JAKARTA: Indonesia’s chief security minister was stabbed on Thursday by a man authorities suspect had been radicalised by Islamic State ideology, and underwent surgery for his wounds, the first time such a senior politician has been attacked in recent years.

Indonesia, which is the world’s biggest Muslim-majority country, is grappling with a resurgence in militancy and hundreds have detained under tighter new anti-terrorism laws since the beginning of 2019.

TV footage showed minister Wiranto slumping to the ground beside his car after the attack in Pandeglang, in Banten province, west of the capital Jakarta on the island of Java. A police photograph showed Wiranto, a former general, being carried on a stretcher into a nearby hospital.

The minister had suffered two wounds to his stomach, said Firmansyah, director of the Berkah Hospital. Tomsi Tohir, Banten police chief, earlier said the minister had been conscious and described his condition as stable before he was flown to Jakarta by helicopter for further treatment.

President Joko Widodo said that security had to be improved and the network behind the attack dismantled.

Police had arrested a man and a woman they suspected were a couple, and seized sharp weapons they were carrying, including knives and a pair of scissors.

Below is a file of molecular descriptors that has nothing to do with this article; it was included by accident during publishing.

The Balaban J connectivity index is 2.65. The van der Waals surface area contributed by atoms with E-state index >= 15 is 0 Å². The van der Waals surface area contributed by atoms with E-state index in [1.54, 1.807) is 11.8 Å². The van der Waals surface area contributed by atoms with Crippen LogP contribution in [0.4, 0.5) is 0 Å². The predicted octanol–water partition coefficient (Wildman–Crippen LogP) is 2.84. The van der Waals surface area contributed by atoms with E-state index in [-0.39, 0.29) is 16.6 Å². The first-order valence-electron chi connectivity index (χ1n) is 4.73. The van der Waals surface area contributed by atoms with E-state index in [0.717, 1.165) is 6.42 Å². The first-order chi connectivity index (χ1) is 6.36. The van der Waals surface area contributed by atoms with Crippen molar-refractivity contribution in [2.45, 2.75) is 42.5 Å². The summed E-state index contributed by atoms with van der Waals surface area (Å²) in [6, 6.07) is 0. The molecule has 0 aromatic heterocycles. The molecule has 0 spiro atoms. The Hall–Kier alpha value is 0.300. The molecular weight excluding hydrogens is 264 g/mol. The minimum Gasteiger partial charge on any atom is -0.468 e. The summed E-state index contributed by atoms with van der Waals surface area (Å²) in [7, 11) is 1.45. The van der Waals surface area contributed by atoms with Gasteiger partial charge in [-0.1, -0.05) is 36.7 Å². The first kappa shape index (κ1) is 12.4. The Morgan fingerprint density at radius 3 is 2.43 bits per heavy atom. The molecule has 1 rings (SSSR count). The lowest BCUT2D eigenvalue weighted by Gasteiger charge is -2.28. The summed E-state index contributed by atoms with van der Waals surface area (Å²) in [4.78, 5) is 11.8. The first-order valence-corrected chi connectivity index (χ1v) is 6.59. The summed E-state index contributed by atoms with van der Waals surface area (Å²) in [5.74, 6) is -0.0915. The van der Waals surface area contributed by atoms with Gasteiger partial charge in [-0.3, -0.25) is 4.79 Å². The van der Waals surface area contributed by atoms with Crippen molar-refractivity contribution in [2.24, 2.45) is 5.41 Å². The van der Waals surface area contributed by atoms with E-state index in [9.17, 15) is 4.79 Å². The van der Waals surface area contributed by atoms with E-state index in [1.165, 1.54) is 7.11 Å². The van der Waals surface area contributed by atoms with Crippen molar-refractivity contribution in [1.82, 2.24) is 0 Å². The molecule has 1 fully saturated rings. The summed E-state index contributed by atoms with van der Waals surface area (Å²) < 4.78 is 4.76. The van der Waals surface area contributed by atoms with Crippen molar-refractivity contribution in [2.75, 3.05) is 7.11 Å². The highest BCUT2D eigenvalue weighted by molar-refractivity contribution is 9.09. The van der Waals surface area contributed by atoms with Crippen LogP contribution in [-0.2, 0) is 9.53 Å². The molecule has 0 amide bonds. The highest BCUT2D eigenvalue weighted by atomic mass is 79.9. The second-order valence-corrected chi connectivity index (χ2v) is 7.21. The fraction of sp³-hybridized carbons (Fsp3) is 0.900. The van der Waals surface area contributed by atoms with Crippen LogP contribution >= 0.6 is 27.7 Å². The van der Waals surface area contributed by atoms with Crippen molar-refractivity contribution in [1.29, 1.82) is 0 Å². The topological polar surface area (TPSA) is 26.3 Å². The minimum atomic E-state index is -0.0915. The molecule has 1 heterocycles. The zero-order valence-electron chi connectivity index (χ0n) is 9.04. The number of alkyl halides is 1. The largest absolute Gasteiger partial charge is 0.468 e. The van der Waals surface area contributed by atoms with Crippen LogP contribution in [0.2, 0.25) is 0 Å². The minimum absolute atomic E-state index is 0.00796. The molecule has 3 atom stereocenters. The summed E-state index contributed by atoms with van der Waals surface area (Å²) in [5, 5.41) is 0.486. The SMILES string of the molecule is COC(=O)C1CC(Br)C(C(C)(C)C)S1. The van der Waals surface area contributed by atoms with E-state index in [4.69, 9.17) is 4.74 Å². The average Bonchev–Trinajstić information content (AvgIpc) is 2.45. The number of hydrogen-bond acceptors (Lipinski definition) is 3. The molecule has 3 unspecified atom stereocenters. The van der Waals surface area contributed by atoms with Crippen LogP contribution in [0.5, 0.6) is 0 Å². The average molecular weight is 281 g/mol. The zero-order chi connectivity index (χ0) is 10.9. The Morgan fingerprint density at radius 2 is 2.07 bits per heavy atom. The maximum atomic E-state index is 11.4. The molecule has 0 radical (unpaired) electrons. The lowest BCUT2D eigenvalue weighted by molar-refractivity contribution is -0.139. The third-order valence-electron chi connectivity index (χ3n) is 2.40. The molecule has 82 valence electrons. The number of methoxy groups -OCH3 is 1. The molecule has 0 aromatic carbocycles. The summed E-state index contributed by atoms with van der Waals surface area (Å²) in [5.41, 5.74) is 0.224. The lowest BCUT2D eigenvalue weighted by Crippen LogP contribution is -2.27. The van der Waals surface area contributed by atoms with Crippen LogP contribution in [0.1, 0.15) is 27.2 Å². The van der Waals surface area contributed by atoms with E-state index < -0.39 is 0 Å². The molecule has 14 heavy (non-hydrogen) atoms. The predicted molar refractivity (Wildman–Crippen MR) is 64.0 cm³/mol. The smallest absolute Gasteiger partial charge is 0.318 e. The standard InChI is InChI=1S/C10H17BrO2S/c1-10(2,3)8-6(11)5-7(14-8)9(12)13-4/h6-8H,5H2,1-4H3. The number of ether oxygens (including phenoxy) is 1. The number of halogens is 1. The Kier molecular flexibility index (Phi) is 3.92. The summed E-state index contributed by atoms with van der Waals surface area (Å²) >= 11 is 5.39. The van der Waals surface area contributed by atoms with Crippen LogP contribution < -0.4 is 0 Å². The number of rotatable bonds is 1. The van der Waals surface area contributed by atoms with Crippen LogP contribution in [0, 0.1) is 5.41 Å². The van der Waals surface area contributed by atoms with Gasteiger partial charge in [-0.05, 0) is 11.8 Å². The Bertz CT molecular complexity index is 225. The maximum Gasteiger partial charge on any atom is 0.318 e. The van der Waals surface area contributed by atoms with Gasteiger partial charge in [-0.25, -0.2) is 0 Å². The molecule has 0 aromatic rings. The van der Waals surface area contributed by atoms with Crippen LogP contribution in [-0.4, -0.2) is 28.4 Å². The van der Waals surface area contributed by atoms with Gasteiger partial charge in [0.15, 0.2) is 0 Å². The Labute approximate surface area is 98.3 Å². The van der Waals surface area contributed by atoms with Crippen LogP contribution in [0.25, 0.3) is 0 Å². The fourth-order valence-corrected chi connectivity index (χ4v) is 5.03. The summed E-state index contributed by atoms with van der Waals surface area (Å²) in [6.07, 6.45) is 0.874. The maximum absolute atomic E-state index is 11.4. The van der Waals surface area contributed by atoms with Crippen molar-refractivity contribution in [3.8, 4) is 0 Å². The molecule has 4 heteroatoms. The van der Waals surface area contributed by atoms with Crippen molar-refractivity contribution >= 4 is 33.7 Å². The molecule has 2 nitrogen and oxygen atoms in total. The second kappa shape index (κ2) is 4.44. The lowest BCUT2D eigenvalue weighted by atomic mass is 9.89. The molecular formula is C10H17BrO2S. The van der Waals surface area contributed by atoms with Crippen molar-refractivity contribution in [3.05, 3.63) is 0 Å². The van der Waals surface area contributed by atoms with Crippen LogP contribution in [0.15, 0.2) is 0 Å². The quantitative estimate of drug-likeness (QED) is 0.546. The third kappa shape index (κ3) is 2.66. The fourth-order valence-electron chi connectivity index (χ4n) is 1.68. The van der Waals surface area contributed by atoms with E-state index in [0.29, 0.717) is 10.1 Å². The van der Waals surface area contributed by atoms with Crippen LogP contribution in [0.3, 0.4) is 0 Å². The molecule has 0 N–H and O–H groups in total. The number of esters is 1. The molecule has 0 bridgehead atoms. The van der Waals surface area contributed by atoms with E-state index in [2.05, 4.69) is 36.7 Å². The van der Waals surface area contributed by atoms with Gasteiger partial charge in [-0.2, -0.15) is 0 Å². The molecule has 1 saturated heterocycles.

The minister had been in the area to open a new building at a university and people were lining up to shake his hand and take selfies with him before the attack around noon, said Tohir.

“For the time being, the suspicion from Banten Police is the man is likely to have been exposed to IS radicalism while the woman is still being investigated,” said national police spokesman Dedi Prasetyo.

If the attack was staged by militants it “represents a serious escalation in aspirations”, said Sidney Jones of the Jakarta-based Institute for Policy Analysis of Conflict.

Aside from a failed attack on the South Sulawesi governor in 2011, it was the first time in recent history that militants had been this close to an assassination of such a senior figure in Indonesia, she said.

The government scrambled to tighten its security laws after a series of suicide bombings linked to the Islamic State-inspired Jemaah Ansharut Daulah (JAD) group killed more than 30 people in the city of Surabaya last year.

Wiranto, 72, who like many Indonesians uses just one name, has served as chief security minister in President Joko Widodo’s cabinet since 2016.

Published in Dawn, October 11th, 2019